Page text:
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AMELIA EARHART:

THE TURBULENT LIFE OF AN AMERICAN ICON


Winters follows her biography of Anne Morrow Lindbergh (2006) with a refreshing look at Earhart. Resisting tabloid tales, Winters focuses on responsible accounts and Earhart’s own writings to show how public demands and family pressures induced the aviatrix to fly beyond her capabilities. Although she is lauded as one of the greatest pilots of all time, Earhart’s contemporaries were less charitable and more realistic, and while her death was mourned by all of them, it did not come as a great surprise. Winters pinpoints this sentiment at its most poignant by quoting WASP (Women Airforce Service Pilots) founder Jackie Cochran, who recalled telling her friend before the last flight, “I wish you wouldn’t go off and commit suicide because that’s exactly what you’re going to do.” With erudite analysis of everything from Earhart’s flying to her marriage and longtime financial support of her parents and sister, Winters proves there is still much to learn about this American icon. Earhart’s disappearance is legendary; it’s long past time to know its back story and why a final crash was always on the horizon. –Colleen Mondor

Reviews
“Succinctly lays out the facts of Amelia Earhart’s remarkable story from ‘a pilot’s perspective’ . . . The author’s knowledge of aviation history renders this a proficient chronicle of women in flight.” –Kirkus Reviews

“Winters follows her biography Anne Morrow Lindbergh (2006) with a refreshing look at Earhart. Resisting tabloid tales, Winters focuses on responsible accounts and Earhart’s own writings to show how public demands and family pressures induced the aviatrix to fly beyond her capabilities. With erudite analysis of everything from Earhart’s flying to her marriage and longtime financial support of her parents and sister, Winters proves there is still much to learn about this American icon.”—Booklist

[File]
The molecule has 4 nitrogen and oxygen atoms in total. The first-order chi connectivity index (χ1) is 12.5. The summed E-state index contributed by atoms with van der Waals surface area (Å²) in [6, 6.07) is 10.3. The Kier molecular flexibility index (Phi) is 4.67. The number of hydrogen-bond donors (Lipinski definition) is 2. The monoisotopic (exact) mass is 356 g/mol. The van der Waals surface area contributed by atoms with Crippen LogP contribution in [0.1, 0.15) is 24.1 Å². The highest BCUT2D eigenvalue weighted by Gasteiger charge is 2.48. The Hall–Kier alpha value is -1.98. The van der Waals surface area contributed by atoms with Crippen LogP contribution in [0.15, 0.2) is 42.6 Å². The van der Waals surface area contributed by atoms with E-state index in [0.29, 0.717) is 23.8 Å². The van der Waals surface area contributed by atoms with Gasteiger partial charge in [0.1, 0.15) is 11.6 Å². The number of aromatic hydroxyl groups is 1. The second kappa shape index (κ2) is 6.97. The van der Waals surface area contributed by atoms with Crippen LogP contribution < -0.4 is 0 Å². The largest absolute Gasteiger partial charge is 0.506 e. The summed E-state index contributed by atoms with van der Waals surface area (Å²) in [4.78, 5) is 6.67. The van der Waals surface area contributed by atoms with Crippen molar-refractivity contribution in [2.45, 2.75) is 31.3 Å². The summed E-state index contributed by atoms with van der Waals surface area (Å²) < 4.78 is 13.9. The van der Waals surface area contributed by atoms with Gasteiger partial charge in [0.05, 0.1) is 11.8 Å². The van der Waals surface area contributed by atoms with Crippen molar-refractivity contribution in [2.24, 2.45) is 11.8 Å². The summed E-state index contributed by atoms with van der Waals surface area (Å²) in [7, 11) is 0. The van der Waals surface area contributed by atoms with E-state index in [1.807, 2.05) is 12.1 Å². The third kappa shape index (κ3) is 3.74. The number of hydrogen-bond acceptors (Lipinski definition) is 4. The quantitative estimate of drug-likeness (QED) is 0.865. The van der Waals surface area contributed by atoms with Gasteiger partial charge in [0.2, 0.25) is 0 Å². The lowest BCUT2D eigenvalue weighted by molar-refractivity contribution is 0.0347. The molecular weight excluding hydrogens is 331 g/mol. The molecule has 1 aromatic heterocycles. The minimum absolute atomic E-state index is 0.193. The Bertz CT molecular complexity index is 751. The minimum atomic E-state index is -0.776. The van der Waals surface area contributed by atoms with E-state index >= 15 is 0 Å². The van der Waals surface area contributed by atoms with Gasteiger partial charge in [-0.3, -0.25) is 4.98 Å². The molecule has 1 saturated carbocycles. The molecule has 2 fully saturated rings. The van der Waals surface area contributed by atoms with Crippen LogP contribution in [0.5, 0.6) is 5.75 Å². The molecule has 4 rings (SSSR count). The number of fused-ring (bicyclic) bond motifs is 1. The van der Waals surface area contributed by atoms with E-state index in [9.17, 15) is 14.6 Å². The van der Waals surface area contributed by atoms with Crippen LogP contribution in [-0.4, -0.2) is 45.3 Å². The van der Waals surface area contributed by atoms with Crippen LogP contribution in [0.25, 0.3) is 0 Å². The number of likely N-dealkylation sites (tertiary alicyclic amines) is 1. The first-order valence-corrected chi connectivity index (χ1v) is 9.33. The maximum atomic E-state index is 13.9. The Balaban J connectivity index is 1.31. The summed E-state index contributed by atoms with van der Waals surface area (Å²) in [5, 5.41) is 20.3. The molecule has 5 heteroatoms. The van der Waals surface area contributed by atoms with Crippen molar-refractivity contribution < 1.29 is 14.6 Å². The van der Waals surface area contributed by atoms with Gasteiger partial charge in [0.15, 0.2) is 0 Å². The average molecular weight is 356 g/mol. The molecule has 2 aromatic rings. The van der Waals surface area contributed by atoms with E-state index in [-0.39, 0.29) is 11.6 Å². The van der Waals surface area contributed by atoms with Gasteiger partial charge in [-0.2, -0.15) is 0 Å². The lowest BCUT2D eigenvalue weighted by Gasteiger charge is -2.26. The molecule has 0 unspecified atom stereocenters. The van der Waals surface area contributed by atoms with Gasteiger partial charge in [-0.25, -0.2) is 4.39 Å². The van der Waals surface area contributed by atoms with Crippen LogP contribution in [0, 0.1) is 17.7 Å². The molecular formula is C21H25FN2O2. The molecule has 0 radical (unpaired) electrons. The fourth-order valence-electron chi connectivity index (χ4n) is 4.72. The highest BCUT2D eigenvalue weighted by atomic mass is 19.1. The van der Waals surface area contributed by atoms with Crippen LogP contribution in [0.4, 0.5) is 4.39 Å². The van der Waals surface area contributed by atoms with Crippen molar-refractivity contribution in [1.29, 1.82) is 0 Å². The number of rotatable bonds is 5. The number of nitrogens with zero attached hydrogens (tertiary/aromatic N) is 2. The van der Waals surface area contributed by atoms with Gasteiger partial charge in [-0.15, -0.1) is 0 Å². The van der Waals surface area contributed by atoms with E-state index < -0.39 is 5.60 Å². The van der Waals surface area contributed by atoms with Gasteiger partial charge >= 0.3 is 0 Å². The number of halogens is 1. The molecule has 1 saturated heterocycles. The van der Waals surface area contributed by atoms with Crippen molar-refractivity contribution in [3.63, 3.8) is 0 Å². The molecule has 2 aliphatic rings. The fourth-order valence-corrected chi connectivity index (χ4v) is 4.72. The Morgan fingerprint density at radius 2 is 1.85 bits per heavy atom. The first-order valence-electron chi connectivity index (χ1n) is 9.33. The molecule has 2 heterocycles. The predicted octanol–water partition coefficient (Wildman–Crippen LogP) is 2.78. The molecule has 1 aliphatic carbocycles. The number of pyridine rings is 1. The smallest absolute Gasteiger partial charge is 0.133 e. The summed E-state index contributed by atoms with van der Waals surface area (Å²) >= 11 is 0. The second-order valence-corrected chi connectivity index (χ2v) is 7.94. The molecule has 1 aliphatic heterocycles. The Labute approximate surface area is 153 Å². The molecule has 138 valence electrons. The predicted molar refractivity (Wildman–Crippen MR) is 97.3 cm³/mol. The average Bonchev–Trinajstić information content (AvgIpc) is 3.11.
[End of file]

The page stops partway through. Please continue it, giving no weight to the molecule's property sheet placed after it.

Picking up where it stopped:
“In this latest installment of Earhart historiography, Winters (Anne Morrow Lindbergh: First Lady of the Air) explores her subject’s skills as an aviator and questions her character, thus providing another corrective to earlier Earhart hagiographies and popular perceptions. Earhart’s accomplishments have been scrutinized for some time, and Winters’s well-written and thoroughly researched study should serve as a final corrective. Recommended both as a character study and a technical study to general readers and specialists.” —Library Journal

“Winters follows her biography Anne Morrow Lindbergh (2006) with a refreshing look at Earhart. Resisting tabloid tales, Winters focuses on responsible accounts and Earhart’s own writings to show how public demands and family pressures induced the aviatrix to fly beyond her capabilities. With erudite analysis of everything from Earhart’s flying to her marriage and longtime financial support of her parents and sister, Winters proves there is still much to learn about this American icon.” —Booklist

“Kathleen Winters’s book is full of details I had never known about Amelia Earhart, which put her achievements and ultimate tragedy in a surprising new perspective. The author’s experience as a pilot herself comes through in every part of the book. Anyone interested in flying or women who defy stereotypes will enjoy this book; but it also is a study in the timeless American traditions of marketing and PR.”—James Fallows, Atlantic Monthly, author of Free Flight

“Kathleen C. Winters promises to dig through the myths and heroic dross to look at Amelia Earhart from ‘a pilot’s perspective.’ This she does with masterly story-telling precision, revealing the sad truth that the famous aviatrix was all too often (usually owing to conflicting demands) ill-prepared to undertake her many attempted record flights. The result is a sober and absorbing account of the world’s most iconic, yet tragic female pilot.” —Larry E. Tise, author of Conquering the Sky and the Wilbur and Orville Wright Distinguished Professor of History, East Carolina University

“In Amelia Earhart: The Turbulent Life of an American Icon, pilot and biographer Kathleen C. Winters draws upon new sources to give us a welcome and long overdue account of Earhart’s tumultuous career, as well as the careful fashioning of her public image. A book with no small share of surprises, and an important contribution to the history of women and aviation.”—David Toomey, author of Stormchasers and co-author of Amelia Earhart’s Daughters

“If you’re only going to read one Amelia biography, make it this one. It’s fast moving, puts all the facts in the context of the times and doesn’t try to prove a point. It’s hard to put down.”—Budd Davisson, Editor-in-Chief, Flight Journal magazine


Praise for Anne Morrow Lindbergh:

“A perfectly calibrated tribute to an early heroine of the air.”–Kirkus Reviews (starred review)

“Both pointed and modest.”–The New York Times Book Review

“Beautifully written.”–Booklist